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China's Huawei unveils new smart watch to rival Samsung

BARCELONA--Rising Chinese smartphone maker Huawei on Sunday launched a connected watch to rival Samsung's Gear 2, both unveiled on the eve of the world's biggest mobile fair in Barcelona, Spain.

Huawei, already a major force in building mobile networks and the world number three smartphone maker in 2013, showed off its TalkBand, to be sold for 99 euros (US$136).

Connected by Bluetooth to a smartphone, the watch lets you receive calls and messages without removing your mobile from your pocket, as well as measuring the steps you take with a podometer and even following your sleep pattern.

“When you look around us, everything is getting connected,” Huawei consumer business unit vice president Colin Giles said.

“We will launch it first in China, then in the rest of the world,” he told AFP ahead of the February 24-27 World Mobile Conference.

To take a call, the user lifts the face off the watch and puts it to his or her ear, like a hands-free kit, he said.

It works only with Huawei smartphones for the moment but is to be made compatible with other brands later.

Just a few hours earlier, Samsung launched the Gear 2, after a first version won over few critics, adding new features and ditching Google's Android in favor of its own operating system.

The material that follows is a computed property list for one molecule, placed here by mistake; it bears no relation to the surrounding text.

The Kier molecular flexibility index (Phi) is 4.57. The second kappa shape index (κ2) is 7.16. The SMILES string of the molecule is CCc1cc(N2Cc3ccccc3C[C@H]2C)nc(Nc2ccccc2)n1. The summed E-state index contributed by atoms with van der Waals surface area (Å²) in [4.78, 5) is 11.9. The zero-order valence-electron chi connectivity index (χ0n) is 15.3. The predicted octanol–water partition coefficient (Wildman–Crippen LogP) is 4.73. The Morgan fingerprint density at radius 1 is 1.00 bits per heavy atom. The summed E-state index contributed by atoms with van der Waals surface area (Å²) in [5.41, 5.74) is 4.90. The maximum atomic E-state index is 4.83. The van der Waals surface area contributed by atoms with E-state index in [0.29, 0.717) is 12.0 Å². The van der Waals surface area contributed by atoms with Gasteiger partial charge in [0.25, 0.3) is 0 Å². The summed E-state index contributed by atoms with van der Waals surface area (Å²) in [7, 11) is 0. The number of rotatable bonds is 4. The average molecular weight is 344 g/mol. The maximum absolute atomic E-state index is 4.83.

The South Korean electronics giant revealed the new watch in a statement before unveiling on Monday its new flagship smartphone, almost certainly the Galaxy S5.

Besides an array of features including sports tracking software and a heart rate monitor, the Gear 2 marks an important and widely anticipated step toward independence from Android.

The watch, available in two models — the Gear 2 and the Gear 2 Neo, which has no camera — will be powered by the Tizen operating system developed by Samsung with various partners to break free of the Android dominance.

The first Gear, launched last September, was criticized by many for being unfashionable and unwieldy.

Mature Markets Slowing

Samsung, like other device makers, is banking on smart devices to boost revenue as sales of smartphones slow in the mature markets, which are also the most profitable.

Though smartphone sales surged 42 percent to 968 million units last year, according to Gartner, the growth came from developing markets such as Latin America, India and China while mature markets such as western Europe and the United States hit the brakes.

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The CEO of Huawei Consumer Business Group, Richard Yu, presents the Mediapad X1 at the Mobile World Congress in Barcelona, Spain on Sunday, Feb. 23.

(AFP)

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